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Rising Heat Knocks the Crown off Tunisia's 'Queen of Dates'

Rising Heat Knocks the Crown off Tunisia's 'Queen of Dates'

Monday, 23 December, 2019 - 07:45
Lazhar Ghiloufi, a date seller in Kebili, south Tunisia, holds up a box of good quality deglet nour dates, December 2, 2019. (Thomson Reuters Foundation)

In October, temperatures were much higher than usual, which led to a loss of about 30% of the crop, with the dates that were harvested of lower quality, he said.


Excessive heat not only dries out the dates but also feeds the growth of an acarid mite that buries itself in the flesh of the date, rendering it inedible.


“If humidity decreases, the number of acarids increases – it is directly proportional,” said Hamadi, pointing to piles of wrinkled dates on the floor of an oasis in Jemna, a town in Kebili.


“No animal would eat this,” he said.


Changes in temperature have also shifted the palms' flowering and pollination periods, causing the male and female plants to fall out of sync.


Farmers pollinate dates manually to maximize production but increasingly there are shortages of pollen because “either the male tree is too advanced, or the other way round,” explained Kadri of the Technical Center for Dates.


As a result of pollination failures, around 10% of this year’s harvest was yellow, hard, and dry.


The deglet nour is much more vulnerable to climate change threats and diseases than other more resistant varieties like the less valuable lalligh, according to Hamadi.


The queen of dates "is very delicate - you need the perfect climate,” he said.


Need to diversify


For Hamadi, the declining fortune of the deglet nour underlines the need to diversify the dates being grown in Tunisia.


Traditional oases contain a variety of date palms as well as other fruit such as pomegranates. But modern plantations, planted since the mid-1980s, are dominated by the deglet nour, which makes up 90-100% of production.


Date farming was encouraged by Tunisia's French colonial government in a bid to settle nomadic communities, with each family given 60 trees, explained Hamadi, whose grandfather was among the recipients.


Later, an exportation drive transformed oases from diverse subsistence ecosystems to intensive agribusiness with rows of just deglet nour date palms, said Imen Louati, a research officer at the Tunisian Economic Observatory.


Tunisia's date exports have shot up over the last 30 years.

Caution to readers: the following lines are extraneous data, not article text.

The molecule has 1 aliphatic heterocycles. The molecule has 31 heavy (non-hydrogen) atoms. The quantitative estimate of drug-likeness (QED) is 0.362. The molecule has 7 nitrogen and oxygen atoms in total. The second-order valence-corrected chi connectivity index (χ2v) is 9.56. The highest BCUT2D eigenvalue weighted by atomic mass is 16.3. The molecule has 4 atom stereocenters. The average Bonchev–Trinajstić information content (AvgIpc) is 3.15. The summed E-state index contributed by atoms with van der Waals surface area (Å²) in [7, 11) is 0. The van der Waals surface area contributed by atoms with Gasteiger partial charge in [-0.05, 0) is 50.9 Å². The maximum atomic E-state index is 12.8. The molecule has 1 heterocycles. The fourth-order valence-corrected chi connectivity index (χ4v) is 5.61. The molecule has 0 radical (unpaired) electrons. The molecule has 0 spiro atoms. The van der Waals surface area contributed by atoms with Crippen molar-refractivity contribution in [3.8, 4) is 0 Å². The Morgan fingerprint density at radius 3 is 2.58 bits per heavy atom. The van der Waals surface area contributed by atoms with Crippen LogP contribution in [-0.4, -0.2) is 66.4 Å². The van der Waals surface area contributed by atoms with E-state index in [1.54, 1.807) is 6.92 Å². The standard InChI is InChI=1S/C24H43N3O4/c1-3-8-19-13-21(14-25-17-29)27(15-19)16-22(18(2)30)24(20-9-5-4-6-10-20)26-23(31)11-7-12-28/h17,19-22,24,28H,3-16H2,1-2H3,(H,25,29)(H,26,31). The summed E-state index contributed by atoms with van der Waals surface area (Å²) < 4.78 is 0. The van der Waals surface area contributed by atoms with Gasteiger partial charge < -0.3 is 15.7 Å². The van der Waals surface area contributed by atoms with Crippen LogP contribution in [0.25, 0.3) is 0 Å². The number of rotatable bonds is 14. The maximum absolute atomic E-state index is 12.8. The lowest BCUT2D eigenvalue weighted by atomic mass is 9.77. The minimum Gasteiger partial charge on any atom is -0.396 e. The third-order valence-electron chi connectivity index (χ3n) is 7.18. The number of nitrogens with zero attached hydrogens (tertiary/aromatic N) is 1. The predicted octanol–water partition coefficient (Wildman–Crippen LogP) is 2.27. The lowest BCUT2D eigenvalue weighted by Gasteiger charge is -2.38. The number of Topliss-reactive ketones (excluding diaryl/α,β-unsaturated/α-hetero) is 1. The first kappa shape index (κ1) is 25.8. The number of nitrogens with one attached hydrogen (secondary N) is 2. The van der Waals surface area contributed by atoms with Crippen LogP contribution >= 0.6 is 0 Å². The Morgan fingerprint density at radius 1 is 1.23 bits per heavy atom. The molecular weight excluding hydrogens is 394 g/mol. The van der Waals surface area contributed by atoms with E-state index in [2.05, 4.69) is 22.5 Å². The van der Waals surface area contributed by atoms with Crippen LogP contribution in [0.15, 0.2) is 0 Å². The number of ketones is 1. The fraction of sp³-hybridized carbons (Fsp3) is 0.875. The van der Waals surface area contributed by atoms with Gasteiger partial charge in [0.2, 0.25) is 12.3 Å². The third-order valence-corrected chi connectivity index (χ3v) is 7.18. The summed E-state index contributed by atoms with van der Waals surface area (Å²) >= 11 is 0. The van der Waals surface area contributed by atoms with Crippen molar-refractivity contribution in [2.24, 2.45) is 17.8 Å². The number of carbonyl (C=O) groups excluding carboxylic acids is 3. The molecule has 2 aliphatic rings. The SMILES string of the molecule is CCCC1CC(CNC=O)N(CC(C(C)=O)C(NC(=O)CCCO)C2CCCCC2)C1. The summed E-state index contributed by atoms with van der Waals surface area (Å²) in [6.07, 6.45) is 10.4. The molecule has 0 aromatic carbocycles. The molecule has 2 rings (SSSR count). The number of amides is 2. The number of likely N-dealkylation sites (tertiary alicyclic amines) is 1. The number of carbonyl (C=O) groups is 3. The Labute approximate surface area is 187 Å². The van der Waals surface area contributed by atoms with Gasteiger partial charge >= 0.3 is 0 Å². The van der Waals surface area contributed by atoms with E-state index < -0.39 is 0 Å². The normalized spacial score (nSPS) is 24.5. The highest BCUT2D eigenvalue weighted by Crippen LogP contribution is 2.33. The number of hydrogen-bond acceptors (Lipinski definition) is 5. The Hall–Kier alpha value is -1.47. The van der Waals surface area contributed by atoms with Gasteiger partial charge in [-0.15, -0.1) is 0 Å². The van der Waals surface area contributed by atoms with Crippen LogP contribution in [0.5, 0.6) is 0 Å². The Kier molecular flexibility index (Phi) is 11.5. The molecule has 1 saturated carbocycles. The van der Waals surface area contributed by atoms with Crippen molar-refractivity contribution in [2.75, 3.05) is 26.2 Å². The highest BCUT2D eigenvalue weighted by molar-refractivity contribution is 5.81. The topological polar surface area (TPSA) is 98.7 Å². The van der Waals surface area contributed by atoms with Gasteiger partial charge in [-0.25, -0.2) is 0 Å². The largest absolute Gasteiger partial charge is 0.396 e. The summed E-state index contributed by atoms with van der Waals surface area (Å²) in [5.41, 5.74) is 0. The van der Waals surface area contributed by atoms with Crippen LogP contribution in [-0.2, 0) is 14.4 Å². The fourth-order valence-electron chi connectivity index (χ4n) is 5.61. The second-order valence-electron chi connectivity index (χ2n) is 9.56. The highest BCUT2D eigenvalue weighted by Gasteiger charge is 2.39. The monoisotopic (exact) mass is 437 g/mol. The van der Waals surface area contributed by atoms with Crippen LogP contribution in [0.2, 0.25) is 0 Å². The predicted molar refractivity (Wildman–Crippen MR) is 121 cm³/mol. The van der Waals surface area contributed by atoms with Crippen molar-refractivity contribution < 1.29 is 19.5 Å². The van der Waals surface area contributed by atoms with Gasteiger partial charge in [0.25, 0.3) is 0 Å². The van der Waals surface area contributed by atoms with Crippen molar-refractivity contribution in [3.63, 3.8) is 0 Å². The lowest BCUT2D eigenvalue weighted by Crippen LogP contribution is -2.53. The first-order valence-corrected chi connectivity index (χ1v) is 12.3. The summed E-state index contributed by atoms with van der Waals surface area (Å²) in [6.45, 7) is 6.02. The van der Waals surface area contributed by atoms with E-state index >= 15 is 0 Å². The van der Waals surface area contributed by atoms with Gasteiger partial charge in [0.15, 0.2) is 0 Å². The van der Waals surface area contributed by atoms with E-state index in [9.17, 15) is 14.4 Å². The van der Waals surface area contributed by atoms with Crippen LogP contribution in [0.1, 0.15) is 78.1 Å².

According to the UN Food and Agriculture Organization, annual exports were around 15,000 tons in the 1990s and 25,000 tons in 2000.


By 2018, exports had hit 125,000 tons, according to ONAGRI - almost all of them deglet nour.


"It is the variety that sells the best for exportation and so other varieties have disappeared, given that it is more profitable for the farmer,” Louati said.


‘A house without dates’


In Islamic tradition, “people in a house without dates are in a state of hunger.” This is literally true in the Kebili region, where around 50,000 families rely on dates, according to Kadri.


She said damage to the harvest this year has hit local farmers hard.


“Imagine there are people waiting for the dates to marry their sons, for the studies of their children, to go to hospital,” she said.


Some unlucky farmers, who rely entirely on the date harvest for an income, lost the whole of their crop this year to mites, she said.


“They have a harvest with zero product, zero profit. They just harvest to let the tree start again for next season,” she said.


Date vendor Ghiloufi’s market stall in Kebili has a third fewer top quality dates this year than previously, he said.


One solution is to sell dry but still edible dates – termed “majbouda” - to exporters who have conditioning centers to better hydrate and package them before they are sold abroad.


But Hamadi and his team at the Institute for Dry Regions are looking at other ideas, including using the fiber from non-pollinated dates - bitter but rich in antioxidants – in juices and cakes.


Farmers also need to be encouraged to plant more than deglet nour dates, he said.


“We need to convince farmers that it is not just important to earn money, but also to protect your oasis,” Hamadi said.


He understands the challenge, he said: His own family's date trees are still 99% deglet nour.


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